Chameleon

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chameleonIn mathematical terms, an approximation to Chameleon can be expressed by the following formula:
(Leon / Blade Runner)2 * Terminator 2 + (0.2 * Predator)
To go step by step through the equation:

  • Leon: an emotionless assassin discovers new depths within themselves, thanks to a child rescued from a corrupt government officer, also responsible for killing the kid’s parents. Together they develop mutual respect and track down the villain.
  • Blade Runner: artificially-created humanoid life, with a deliberately restricted lifespan, rebels against its creator and tries to extend its longevity. A bounty-hunter is sent on the trail. The twist here, is that good and bad are reversed from Ridley Scott’s classic.
  • Terminator 2: ass-kicking, motorcycle-riding killing machine is taught compassion by a young boy, who possesses something of potentially vital importance to the future of society.
  • Predator: the ability to blend into the background, leaving no trace save for a shimmery heat-haze.

There: that’s the essential elements covered. This is doing it a slight disservice, since it does have some genuine original ideas, but there is an awful lot which is blatantly lifted from elsewhere. However, credit must be given for stealing from excellent sources, and enough of those involved go at their work with sufficient enthusiasm and energy to make you forget its less than groundbreaking setting and storyline.

The plot revolves around a hacked computer credit chip which is the equivalent of a bottomless bank account: just before the inventor is slain, he passes it on to his son, and when Kam is ordered to kill him and recover the chip, she rebels and rescues him. She heads off to the countryside to escape, where she links up with a group living outside the urban world where the vast majority of the population now reside (nicely, the countryside has become almost a myth to townsfolk). There, she must fend off the bounty-hunter sent to track her down, as well as coming to terms with the uncertain human feelings she is steadily feeling, before returning for the inevitable showdown with her creator.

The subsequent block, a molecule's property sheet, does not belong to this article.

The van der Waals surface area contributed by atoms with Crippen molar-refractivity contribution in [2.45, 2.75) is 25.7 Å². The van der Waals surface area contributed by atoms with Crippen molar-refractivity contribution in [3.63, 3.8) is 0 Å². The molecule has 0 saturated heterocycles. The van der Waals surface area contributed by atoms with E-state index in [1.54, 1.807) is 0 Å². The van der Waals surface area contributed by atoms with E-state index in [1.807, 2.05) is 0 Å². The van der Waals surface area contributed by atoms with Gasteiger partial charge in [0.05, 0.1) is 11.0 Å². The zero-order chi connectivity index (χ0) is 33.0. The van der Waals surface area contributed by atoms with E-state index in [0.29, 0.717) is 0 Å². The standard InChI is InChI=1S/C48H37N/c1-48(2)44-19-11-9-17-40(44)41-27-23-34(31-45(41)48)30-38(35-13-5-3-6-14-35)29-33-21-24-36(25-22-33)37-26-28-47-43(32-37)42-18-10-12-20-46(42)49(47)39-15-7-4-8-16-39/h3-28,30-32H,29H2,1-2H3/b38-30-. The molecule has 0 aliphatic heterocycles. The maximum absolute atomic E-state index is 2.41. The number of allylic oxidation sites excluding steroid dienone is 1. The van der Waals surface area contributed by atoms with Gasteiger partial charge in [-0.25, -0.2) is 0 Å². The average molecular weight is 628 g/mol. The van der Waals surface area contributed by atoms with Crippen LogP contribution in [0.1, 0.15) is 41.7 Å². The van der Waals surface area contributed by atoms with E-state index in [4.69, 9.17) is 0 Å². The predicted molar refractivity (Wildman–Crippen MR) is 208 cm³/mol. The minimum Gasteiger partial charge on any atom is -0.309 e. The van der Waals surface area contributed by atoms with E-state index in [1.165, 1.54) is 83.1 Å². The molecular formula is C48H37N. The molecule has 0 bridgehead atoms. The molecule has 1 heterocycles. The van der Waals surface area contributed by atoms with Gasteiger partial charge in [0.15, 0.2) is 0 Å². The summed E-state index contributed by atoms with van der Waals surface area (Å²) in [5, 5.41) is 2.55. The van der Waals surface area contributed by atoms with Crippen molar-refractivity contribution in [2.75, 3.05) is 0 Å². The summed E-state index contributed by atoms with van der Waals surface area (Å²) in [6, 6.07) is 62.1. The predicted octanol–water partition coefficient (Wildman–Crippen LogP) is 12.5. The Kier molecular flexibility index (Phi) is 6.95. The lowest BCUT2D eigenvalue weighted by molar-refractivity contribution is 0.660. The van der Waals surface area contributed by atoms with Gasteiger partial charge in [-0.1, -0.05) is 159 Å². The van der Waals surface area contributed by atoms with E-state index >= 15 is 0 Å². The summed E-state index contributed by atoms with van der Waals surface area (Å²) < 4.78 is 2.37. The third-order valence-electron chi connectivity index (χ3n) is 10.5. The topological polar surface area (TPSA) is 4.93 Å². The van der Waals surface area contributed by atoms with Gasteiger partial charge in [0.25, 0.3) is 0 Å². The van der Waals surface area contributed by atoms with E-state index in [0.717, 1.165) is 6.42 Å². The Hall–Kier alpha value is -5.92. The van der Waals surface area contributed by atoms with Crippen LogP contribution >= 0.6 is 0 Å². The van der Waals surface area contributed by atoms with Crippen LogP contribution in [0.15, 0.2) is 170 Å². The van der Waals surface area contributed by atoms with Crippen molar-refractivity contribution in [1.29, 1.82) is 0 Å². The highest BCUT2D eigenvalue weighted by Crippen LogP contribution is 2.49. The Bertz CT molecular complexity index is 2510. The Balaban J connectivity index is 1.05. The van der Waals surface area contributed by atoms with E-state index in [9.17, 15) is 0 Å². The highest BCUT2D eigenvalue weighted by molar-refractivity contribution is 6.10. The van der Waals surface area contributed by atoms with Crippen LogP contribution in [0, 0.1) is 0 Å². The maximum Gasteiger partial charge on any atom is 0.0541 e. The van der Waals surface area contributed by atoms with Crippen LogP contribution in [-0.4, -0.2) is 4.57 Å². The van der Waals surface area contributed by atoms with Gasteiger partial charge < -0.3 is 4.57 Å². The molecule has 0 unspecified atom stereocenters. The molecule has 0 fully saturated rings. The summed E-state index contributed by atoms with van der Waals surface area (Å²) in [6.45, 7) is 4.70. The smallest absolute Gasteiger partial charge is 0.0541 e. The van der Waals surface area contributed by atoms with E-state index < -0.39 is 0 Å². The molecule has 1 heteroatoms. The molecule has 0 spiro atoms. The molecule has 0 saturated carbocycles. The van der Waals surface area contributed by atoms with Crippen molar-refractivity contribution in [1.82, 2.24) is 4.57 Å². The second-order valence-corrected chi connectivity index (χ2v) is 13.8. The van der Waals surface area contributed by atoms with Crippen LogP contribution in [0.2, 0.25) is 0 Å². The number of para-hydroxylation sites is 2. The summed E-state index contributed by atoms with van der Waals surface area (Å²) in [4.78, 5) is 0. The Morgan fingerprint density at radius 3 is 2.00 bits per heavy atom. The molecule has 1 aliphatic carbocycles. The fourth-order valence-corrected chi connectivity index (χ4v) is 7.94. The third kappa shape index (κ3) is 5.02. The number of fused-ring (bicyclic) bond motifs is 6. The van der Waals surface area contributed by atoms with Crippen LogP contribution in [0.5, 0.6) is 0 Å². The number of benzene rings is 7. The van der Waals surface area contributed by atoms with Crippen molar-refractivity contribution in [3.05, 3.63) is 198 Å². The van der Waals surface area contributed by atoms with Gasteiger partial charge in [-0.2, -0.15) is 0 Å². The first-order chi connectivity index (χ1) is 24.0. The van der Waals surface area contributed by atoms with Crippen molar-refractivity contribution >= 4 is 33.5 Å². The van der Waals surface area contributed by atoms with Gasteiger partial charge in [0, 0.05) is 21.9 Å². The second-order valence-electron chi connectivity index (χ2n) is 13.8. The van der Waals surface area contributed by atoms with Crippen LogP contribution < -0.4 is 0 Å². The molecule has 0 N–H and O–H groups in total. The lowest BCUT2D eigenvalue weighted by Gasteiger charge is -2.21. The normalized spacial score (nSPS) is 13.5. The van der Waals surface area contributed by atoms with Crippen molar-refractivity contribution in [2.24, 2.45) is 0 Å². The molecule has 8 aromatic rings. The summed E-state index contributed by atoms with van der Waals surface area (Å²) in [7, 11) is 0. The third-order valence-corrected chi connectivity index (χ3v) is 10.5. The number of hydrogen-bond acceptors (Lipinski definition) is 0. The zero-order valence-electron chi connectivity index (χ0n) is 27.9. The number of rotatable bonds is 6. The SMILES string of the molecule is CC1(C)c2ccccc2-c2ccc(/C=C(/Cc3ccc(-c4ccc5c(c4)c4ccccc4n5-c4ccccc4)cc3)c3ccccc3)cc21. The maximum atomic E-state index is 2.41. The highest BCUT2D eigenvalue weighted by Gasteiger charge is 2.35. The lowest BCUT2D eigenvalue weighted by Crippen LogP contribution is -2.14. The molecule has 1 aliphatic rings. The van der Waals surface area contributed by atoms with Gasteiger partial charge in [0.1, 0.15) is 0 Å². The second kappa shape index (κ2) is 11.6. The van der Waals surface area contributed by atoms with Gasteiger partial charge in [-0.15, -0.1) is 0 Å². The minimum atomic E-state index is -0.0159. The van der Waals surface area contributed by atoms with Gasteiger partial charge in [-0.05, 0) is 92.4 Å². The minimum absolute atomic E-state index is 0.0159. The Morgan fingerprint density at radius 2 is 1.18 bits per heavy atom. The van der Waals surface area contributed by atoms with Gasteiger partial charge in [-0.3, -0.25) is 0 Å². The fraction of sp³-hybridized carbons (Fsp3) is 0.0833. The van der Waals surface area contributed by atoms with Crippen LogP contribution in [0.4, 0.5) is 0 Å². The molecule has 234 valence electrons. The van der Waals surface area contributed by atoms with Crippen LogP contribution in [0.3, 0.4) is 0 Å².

Bobbie Phillips delivers an excellent performance as Kam. In films like this, the balance is important; it’s easy for the heroine to fall into being unsympathetic at one end, or weak at the other, but that’s not the case here. Kam comes across with an almost childlike innocence in some ways, but is perfectly happy with using her sexuality for gain, at one point whoring herself in exchange for gas. It’s a nice contradiction that helps to provide depth to what could be just a stock character. Unfortunately, most of the rest of the cast don’t work as well; Eric Lloyd as the child is particularly irritating, and the villain lacks anything to make you hate him with the necessary intensity. [Returning to the inspirations above, he should take lessons from Gary Oldman or Rutger Hauer]

The action here seems restrained; a little gunplay and some minor martial arts, but nothing particularly memorable. The sexual scenes make the made-for-TV origins painfully clear, with sheets that appear to be velcro’d to Phillips’ breasts, when she doesn’t have her elbows elegantly positioned in front of them. Still, there’s enough here in the central character to make me want to see more…and lo, what’s this coming along?

Dir: Stuart Cooper.
Stars: Bobbie Phillips, Eric Lloyd, John Adam, Jerome Ehlers

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